As our nation has grown in size and stature, however—as our industrial economy expanded—these political rights proved inadequate to assure us equality in the pursuit of happiness.
    We have come to a clear realization of the fact that true individual freedom cannot exist without economic security and independence. “Necessitous men are not free men.”[2] People who are hungry and out of a job are the stuff of which dictatorships are made.
    In our day these economic truths have become accepted as self-evident. We have accepted, so to speak, a second Bill of Rights under which a new basis of security and prosperity can be established for all—regardless of station, race, or creed.
    Among these are:
    The right to a useful and remunerative job in the industries or shops or farms or mines of the nation;
    The right to earn enough to provide adequate food and clothing and recreation;
    The right of every farmer to raise and sell his products at a return which will give him and his family a decent living;
    The right of every businessman, large and small, to trade in an atmosphere of freedom from unfair competition and domination by monopolies at home or abroad;
    The right of every family to a decent home;
    The right to adequate medical care and the opportunity to achieve and enjoy good health;
    The right to adequate protection from the economic fears of old age, sickness, accident, and unemployment;
    The right to a good education.
    All of these rights spell security. And after this war is won we must be prepared to move forward, in the implementation of these rights, to new goals of human happiness and well-being.
    America’s own rightful place in the world depends in large part upon how fully these and similar rights have been carried into practice for all our citizens.
    For unless there is security here at home there cannot be lasting peace in the world.”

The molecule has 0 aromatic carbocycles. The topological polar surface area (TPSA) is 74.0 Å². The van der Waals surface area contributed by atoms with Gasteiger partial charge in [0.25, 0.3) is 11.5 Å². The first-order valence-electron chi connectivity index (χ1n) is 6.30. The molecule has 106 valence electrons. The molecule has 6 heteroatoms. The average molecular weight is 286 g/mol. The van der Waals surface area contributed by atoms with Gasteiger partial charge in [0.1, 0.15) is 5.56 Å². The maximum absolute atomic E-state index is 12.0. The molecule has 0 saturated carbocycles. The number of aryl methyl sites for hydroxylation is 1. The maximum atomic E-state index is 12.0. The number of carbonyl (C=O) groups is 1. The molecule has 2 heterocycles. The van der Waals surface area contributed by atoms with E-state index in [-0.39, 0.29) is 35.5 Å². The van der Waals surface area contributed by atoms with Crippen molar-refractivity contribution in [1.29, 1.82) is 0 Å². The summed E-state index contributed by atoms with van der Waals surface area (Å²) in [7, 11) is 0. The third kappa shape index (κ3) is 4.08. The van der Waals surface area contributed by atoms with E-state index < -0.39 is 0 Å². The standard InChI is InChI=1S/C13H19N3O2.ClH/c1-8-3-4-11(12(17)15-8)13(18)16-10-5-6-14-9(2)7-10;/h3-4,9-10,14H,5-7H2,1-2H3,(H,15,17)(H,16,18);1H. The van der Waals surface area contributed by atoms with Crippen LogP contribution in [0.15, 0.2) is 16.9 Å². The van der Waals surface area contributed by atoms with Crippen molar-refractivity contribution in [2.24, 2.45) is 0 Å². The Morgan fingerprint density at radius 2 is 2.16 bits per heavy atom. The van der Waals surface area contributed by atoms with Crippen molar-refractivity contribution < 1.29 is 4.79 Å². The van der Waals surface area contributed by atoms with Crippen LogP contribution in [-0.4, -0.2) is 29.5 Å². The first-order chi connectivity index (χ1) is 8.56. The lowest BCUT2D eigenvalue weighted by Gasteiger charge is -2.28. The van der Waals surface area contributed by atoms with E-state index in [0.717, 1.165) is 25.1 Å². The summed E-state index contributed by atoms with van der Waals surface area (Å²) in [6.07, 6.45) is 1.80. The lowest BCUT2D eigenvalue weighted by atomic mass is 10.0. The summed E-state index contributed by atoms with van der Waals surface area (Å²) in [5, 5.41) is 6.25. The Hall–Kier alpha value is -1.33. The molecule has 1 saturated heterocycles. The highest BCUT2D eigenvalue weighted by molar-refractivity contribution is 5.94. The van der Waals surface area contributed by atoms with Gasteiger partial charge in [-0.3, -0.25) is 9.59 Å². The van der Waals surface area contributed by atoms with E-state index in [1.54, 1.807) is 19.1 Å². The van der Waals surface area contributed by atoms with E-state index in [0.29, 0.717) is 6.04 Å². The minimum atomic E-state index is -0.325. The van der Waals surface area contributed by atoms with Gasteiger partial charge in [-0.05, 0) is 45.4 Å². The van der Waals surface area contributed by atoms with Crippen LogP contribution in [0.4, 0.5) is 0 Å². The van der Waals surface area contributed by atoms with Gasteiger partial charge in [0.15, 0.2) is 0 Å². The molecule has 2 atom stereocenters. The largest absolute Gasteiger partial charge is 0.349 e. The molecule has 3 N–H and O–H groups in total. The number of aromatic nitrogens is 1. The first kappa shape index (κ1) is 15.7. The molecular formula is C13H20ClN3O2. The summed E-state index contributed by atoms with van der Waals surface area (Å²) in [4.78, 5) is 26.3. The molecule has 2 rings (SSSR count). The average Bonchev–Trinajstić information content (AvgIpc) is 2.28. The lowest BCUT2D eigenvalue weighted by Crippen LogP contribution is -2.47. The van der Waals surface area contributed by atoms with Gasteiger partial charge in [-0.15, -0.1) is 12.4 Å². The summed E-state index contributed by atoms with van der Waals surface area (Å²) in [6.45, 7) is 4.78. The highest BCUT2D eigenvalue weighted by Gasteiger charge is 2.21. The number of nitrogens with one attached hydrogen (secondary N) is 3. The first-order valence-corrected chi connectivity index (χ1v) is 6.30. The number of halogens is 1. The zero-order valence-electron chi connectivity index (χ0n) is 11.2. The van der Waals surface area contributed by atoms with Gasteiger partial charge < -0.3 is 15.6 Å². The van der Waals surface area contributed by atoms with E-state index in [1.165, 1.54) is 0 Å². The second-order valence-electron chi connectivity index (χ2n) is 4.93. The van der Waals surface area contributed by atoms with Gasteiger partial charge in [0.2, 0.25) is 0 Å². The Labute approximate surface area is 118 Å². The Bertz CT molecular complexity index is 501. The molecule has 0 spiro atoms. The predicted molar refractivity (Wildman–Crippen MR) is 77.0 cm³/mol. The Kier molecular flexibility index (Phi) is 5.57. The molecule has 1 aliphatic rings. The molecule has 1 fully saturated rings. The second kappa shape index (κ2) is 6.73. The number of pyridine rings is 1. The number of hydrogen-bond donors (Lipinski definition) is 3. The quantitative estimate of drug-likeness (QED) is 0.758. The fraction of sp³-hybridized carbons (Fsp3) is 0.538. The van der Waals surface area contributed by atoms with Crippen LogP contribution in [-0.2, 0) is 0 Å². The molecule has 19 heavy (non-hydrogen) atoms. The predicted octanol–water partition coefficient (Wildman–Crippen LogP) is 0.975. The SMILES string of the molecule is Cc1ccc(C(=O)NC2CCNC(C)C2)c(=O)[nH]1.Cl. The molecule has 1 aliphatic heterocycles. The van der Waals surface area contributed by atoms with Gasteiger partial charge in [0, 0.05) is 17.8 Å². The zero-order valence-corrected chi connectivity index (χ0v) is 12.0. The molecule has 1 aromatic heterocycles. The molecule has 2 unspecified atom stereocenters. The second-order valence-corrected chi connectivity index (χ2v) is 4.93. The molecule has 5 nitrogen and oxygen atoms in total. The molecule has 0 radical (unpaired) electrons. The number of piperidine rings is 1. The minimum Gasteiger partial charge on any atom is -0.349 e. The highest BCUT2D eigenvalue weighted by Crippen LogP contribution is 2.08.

Choose Wisely.

  • Ed Rapp says:

    August 16, 2011 at 9:51 am

    Common guys and gals… get your feet wet! I’ve been retired from teaching for eighteen years, and I’m having more fun than I had in the old days.  As an officer of Education Minnesota Retired and the AFL/CIO Retiree Council I get to edit a newsletter, write stinging editorials, produce TV shows (Voiced of Experience), lobby boards, commissions and the legislature, and even walk a few picket lines.  And I keep busy otherwise with my grand and great-grand children.
    On the other hand in the last couple of years I’ve had a perforated spine, a stroke, Stage 3 colon cancer, six months of chemo, GERD, Open heart surgury and 25 sessions of rehab.  All this cost about a half-million bucks, of which Medicare paid 98%, insurance 2%, and my copays came out to about .08%.  AIN’T MEDICARE AND SOCIAL SECURITY WONDERFUL?

  • Amy Wilde says:

    August 16, 2011 at 9:59 am

    Planning for retirement has always been somewhat of a gamble. Property & investments can lose value, and a person’s health and job security is uncertain. I’m going to play devil’s advocate a little here & note that, in the past 25 years, some people have been retiring too early and guaranteed earnings on public pensions have contributed significantly to the current govt deficits. People who say they’ve been contributing to their own pension and SS are correct, but so have their employers and, in the case of govt workers (I was one for 20 years and have a modest pension of less than $700/mo.) so have the taxpayers. Increasing the full retirement age is something we should look at to help balance the shortfall, but we should keep a lower benefit at age 62 to sustain those whose health deteriorates before a later age. Other options include reduced spending on defense (every veteran has told me there’s waste in military operations), higher taxes on the wealthy, getting rid of the mortgage interest deduction on 2nd homes, and the possibility for people without employer-provided health coverage to “buy into” Medicare or some other public option. A switch to only defined contributions or more modest defined benefits in public pensions is inevitable. Personally, I retired a little earlier than expected, and am looking for part-time work to help bridge the gap between pensions & expenses. Am glad I have the health to do so. At the end of the day, however, neither individuals or govts can take all the “risk” out of life.